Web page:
Yeltsin's 'power ministers' offer to quit over hostage fiasco

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The Independent Online
In a dramatic political gambit by President Boris Yeltsin, Russia's "power" ministers - defence, interior and the domestic arm of the old KGB - and three other senior officials, offered to step down yesterday, over the Chechen hostage-taking fiasco in Budennovsk.

Rather than announcing an immediate reshuffle, Mr Yeltsin, who is under strong pressure to reshape his administration, gave himself nearly two weeks to ponder which members of his hawkish inner circle to sacrifice

Ivan Rybkin, chairman of the State Duma, the lower house of Russia's legislature, said the offer of resignations had been made at a session of the Security Council, which serves much the same function as the Politburo in the Soviet system.

President Yeltsin summoned the Security Council after mayhem earlier this month in the southern Russian town of Budennovsk, where heavily armed Chechen rebels held more than 1,000 people hostage in a local hospital, survived a botched assault by Russian troops and then fled back to Chechnya in buses provided by the government.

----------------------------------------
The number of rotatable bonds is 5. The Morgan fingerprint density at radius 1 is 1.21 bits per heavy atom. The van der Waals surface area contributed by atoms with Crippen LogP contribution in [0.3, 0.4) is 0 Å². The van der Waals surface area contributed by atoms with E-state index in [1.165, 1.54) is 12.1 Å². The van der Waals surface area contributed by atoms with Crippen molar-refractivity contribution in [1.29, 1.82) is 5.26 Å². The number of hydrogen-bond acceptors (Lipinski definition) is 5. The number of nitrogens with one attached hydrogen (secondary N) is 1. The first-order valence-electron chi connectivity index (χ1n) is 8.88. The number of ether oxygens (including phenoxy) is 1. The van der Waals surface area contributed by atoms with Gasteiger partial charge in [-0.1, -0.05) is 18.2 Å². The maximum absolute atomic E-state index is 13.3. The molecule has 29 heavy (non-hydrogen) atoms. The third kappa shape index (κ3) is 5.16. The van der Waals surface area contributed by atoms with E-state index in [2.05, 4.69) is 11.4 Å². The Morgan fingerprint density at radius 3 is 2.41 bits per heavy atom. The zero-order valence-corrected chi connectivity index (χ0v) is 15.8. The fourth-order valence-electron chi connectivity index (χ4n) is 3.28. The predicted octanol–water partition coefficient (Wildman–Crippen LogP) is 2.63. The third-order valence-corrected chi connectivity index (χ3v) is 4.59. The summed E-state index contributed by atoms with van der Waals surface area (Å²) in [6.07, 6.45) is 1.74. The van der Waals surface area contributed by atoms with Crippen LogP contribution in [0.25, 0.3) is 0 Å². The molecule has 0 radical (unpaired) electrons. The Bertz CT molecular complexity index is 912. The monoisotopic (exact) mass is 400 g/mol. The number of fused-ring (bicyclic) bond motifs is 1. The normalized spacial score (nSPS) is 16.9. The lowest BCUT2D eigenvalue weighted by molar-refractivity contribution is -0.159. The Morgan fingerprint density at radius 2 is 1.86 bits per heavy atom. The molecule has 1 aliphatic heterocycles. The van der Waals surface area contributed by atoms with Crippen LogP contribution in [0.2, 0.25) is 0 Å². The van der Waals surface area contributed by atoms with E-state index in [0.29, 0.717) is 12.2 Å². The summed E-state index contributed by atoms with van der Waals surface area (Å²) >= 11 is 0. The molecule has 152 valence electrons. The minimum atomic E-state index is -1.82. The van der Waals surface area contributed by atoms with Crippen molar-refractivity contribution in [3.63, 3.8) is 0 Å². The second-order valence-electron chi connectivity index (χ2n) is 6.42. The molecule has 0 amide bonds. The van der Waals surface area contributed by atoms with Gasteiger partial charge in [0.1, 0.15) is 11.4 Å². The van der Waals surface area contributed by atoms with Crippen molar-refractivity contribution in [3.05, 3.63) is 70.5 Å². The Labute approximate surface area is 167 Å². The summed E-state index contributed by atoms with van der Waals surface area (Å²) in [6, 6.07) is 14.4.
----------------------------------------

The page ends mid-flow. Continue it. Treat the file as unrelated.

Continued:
"Today we must decide who is to blame for the events in Budennovsk," Mr Yeltsin told the meeting. "The events in Budennovsk demonstrated to the Russians and to the whole world a low level of competence by the special services in resolving complicated tasks."

An unnamed Kremlin official said the resignation offers were designed to give Mr Yeltsin a "certain freedom of political manoeuvre", and made clear that not all would be accepted. The comments suggest a manoeuvre by Mr Yeltsin ahead of a parliamentary vote of confidence in the government of the Prime Minister, Viktor Chernomyrdin, expected tomorrow.

Behind such consideration lies a long battle for influence in the Kremlin. Nearly all the officials who tendered their resignation, including the Defence Minister, Pavel Grachev, and the Interior Minister, Viktor Yerin, are associated with the disastrous seven-month war in Chechnya. Their influence recently has waned in favour of Mr Chernomyrdin, who negotiated with the Chechen hostage-takers and seeks a negotiated end to the war.

Mr Rybkin, the parliamentary chairman, said the President will "consider every [resignation] offer, I think, before July 10, taking into consideration the investigation which is still under way." The investigation, however, is not impartial. It is led by Oleg Lobov, one the officials supposedly ready to step down.

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